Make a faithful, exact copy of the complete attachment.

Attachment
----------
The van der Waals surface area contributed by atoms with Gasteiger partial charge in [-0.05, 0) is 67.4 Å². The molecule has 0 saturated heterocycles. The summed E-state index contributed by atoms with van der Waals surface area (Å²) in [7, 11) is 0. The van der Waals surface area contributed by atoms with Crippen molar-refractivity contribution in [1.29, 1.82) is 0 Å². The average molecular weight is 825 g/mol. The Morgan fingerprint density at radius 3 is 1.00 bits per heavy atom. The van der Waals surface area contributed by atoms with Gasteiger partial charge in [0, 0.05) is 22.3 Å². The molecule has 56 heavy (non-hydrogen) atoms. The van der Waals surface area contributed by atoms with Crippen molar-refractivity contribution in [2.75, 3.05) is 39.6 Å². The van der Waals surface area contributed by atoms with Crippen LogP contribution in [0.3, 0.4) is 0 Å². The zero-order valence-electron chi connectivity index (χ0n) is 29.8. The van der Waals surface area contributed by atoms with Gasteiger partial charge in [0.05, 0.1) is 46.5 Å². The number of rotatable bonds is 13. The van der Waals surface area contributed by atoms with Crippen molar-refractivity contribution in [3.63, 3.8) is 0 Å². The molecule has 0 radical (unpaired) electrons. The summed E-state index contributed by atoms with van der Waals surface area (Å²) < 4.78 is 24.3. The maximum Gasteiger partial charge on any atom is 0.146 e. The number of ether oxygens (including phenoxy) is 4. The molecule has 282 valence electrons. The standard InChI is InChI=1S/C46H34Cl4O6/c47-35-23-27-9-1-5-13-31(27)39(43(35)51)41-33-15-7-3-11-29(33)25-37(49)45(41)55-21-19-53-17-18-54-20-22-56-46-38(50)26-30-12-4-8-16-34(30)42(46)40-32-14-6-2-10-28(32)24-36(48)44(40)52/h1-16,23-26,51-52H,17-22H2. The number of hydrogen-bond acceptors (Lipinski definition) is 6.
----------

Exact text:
The van der Waals surface area contributed by atoms with Gasteiger partial charge in [-0.05, 0) is 67.4 Å². The molecule has 0 saturated heterocycles. The summed E-state index contributed by atoms with van der Waals surface area (Å²) in [7, 11) is 0. The van der Waals surface area contributed by atoms with Crippen molar-refractivity contribution in [1.29, 1.82) is 0 Å². The average molecular weight is 825 g/mol. The Morgan fingerprint density at radius 3 is 1.00 bits per heavy atom. The van der Waals surface area contributed by atoms with Gasteiger partial charge in [0, 0.05) is 22.3 Å². The molecule has 56 heavy (non-hydrogen) atoms. The van der Waals surface area contributed by atoms with Crippen molar-refractivity contribution in [2.75, 3.05) is 39.6 Å². The van der Waals surface area contributed by atoms with Crippen LogP contribution in [0.3, 0.4) is 0 Å². The zero-order valence-electron chi connectivity index (χ0n) is 29.8. The van der Waals surface area contributed by atoms with Gasteiger partial charge in [0.05, 0.1) is 46.5 Å². The number of rotatable bonds is 13. The van der Waals surface area contributed by atoms with Crippen molar-refractivity contribution in [3.63, 3.8) is 0 Å². The molecule has 0 radical (unpaired) electrons. The summed E-state index contributed by atoms with van der Waals surface area (Å²) < 4.78 is 24.3. The maximum Gasteiger partial charge on any atom is 0.146 e. The number of ether oxygens (including phenoxy) is 4. The molecule has 282 valence electrons. The standard InChI is InChI=1S/C46H34Cl4O6/c47-35-23-27-9-1-5-13-31(27)39(43(35)51)41-33-15-7-3-11-29(33)25-37(49)45(41)55-21-19-53-17-18-54-20-22-56-46-38(50)26-30-12-4-8-16-34(30)42(46)40-32-14-6-2-10-28(32)24-36(48)44(40)52/h1-16,23-26,51-52H,17-22H2. The number of hydrogen-bond acceptors (Lipinski definition) is 6.